As the Lionesses step off the plane fresh from the FIFA Women’s World Cup with pride, a training camp is underway to support the next generation of female football volunteers and coaches, giving more girls the chance to find their place in the game.
Around 100 girls aged 12 to 15 from across the country have attended the second Girls’ Football Youth Leadership Camp after it launched last year. The camp, delivered by children’s charity the Youth Sport Trust in partnership with The FA, is a three-day residential experience for girls who have started their volunteering and leadership journey through the Game of Our Own programme.
It is being held at Loughborough University from Friday 12 July to Sunday 14 July with a day trip to St George’s Park.
Faye White, who played 90 times for the England Women’s Senior team, said:
“We are experiencing an exhilarating summer of women’s sport across football, cricket, rugby, tennis, netball, hockey and athletics. It’s something to be proud of and this camp is a great way to encourage girls throughout the country to not only get involved in football, but crucially to have the confidence and skills they need to inspire others.
“It’s vital that we inspire the next generation of female footballers, leaders and coaches and build confidence for life through football. We need to enable girls to lead change in their own schools and communities.”
The camp is designed to support two of The FA’s key objectives of female leadership and workforce development as cited in its Women’s Football, Inclusion, Diversity and Equality plan and The FA Women’s Football Participation plan.
At this year’s camp, the girls will take part in workshops led by the Youth Sport Trust and FA tutors, and by Lioness Legends themed on creativity, inspiration and innovation, all of which have been designed to accelerate the girls’ leadership learning.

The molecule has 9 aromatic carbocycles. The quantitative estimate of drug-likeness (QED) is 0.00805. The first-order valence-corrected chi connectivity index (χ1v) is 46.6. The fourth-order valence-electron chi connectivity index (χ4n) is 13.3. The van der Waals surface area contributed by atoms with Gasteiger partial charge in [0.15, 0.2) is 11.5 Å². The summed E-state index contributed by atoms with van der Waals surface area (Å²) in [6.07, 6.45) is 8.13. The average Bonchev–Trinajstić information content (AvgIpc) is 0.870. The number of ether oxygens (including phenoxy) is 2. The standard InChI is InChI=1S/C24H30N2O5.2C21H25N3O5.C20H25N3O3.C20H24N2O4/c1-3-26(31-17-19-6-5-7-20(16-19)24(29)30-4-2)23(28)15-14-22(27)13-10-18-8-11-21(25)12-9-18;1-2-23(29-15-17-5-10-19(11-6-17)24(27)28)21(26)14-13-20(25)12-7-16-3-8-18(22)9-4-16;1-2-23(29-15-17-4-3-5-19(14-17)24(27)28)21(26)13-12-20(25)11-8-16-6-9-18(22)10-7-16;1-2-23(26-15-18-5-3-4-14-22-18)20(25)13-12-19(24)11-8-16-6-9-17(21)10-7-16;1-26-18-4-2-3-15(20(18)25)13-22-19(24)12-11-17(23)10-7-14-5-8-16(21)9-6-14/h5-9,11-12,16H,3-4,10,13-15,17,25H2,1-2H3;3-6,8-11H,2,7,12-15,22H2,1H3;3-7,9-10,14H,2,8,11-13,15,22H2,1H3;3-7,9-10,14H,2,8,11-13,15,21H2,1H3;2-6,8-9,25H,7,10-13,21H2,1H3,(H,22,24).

Research from the first Girls’ Football Youth Leadership Camp in 2018 carried out by the Youth Sport Trust saw 99% of girls leave feeling inspired and motivated to improve girls’ football in their school. 70% of girls surveyed responded to say that to a great extent they had gained new knowledge related to coaching girls’ football. A longitudinal follow up survey of girls who attended the camp found that since the event, of those that responded to the survey, 96% had increased their levels of leadership and 91% had increased their level of volunteering.
Ali Oliver, Chief Executive of the Youth Sport Trust, said:
“The Lionesses and their values have shone brightly throughout the 2019 World Cup. They’ve served us all proud and truly inspired a nation.
“This camp is about finding and empowering the next generation of women and girls’ football coaches, igniting their passion and helping them find their place in the game to support its continued growth across the UK. This will be an important step towards giving thousands of girls more opportunities and I can’t wait to see how the girls grow throughout the weekend to find their passion."
After the camp, the girls will be tasked with creating a club or event for their school and community in July 2020 linked to supporting women’s football and Team GB at the Tokyo Olympic Games.